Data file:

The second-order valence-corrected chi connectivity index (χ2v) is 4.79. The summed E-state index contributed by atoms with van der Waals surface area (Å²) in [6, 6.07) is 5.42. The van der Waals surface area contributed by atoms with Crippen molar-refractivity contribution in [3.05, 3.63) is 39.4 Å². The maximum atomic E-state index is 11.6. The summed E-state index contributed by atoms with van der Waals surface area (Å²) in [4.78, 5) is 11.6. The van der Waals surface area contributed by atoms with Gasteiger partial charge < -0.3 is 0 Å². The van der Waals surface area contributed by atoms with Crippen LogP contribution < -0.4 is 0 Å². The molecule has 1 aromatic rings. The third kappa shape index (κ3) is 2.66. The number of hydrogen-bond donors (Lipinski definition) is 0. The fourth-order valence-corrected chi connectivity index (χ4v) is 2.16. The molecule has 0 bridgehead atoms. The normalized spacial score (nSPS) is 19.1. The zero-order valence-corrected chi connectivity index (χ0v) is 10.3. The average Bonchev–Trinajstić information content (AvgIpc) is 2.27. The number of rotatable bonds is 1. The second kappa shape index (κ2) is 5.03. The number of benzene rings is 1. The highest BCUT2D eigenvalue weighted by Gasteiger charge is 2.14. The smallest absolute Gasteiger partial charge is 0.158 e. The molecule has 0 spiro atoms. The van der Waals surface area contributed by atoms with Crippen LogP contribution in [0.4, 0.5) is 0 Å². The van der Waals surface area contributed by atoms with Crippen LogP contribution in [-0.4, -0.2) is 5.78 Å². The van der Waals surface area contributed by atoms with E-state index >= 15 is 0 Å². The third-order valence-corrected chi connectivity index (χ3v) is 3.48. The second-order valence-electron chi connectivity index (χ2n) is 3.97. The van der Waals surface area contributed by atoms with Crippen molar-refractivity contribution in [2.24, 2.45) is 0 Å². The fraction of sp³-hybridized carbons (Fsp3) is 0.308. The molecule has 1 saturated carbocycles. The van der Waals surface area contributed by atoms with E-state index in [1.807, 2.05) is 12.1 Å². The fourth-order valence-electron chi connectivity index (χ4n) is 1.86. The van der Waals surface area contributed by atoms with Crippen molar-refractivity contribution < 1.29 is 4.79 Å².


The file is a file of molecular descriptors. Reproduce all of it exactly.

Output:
The second-order valence-corrected chi connectivity index (χ2v) is 4.79. The summed E-state index contributed by atoms with van der Waals surface area (Å²) in [6, 6.07) is 5.42. The van der Waals surface area contributed by atoms with Crippen molar-refractivity contribution in [3.05, 3.63) is 39.4 Å². The maximum atomic E-state index is 11.6. The summed E-state index contributed by atoms with van der Waals surface area (Å²) in [4.78, 5) is 11.6. The van der Waals surface area contributed by atoms with Gasteiger partial charge < -0.3 is 0 Å². The van der Waals surface area contributed by atoms with Crippen LogP contribution < -0.4 is 0 Å². The molecule has 1 aromatic rings. The third kappa shape index (κ3) is 2.66. The number of hydrogen-bond donors (Lipinski definition) is 0. The fourth-order valence-corrected chi connectivity index (χ4v) is 2.16. The molecule has 0 bridgehead atoms. The normalized spacial score (nSPS) is 19.1. The zero-order valence-corrected chi connectivity index (χ0v) is 10.3. The average Bonchev–Trinajstić information content (AvgIpc) is 2.27. The number of rotatable bonds is 1. The second kappa shape index (κ2) is 5.03. The number of benzene rings is 1. The highest BCUT2D eigenvalue weighted by Gasteiger charge is 2.14. The smallest absolute Gasteiger partial charge is 0.158 e. The molecule has 0 spiro atoms. The van der Waals surface area contributed by atoms with Crippen LogP contribution in [0.4, 0.5) is 0 Å². The van der Waals surface area contributed by atoms with Crippen LogP contribution in [-0.4, -0.2) is 5.78 Å². The van der Waals surface area contributed by atoms with E-state index >= 15 is 0 Å². The third-order valence-corrected chi connectivity index (χ3v) is 3.48. The second-order valence-electron chi connectivity index (χ2n) is 3.97. The van der Waals surface area contributed by atoms with Crippen molar-refractivity contribution in [2.24, 2.45) is 0 Å². The fraction of sp³-hybridized carbons (Fsp3) is 0.308. The molecule has 1 saturated carbocycles. The van der Waals surface area contributed by atoms with E-state index in [1.807, 2.05) is 12.1 Å². The fourth-order valence-electron chi connectivity index (χ4n) is 1.86. The van der Waals surface area contributed by atoms with Crippen molar-refractivity contribution < 1.29 is 4.79 Å².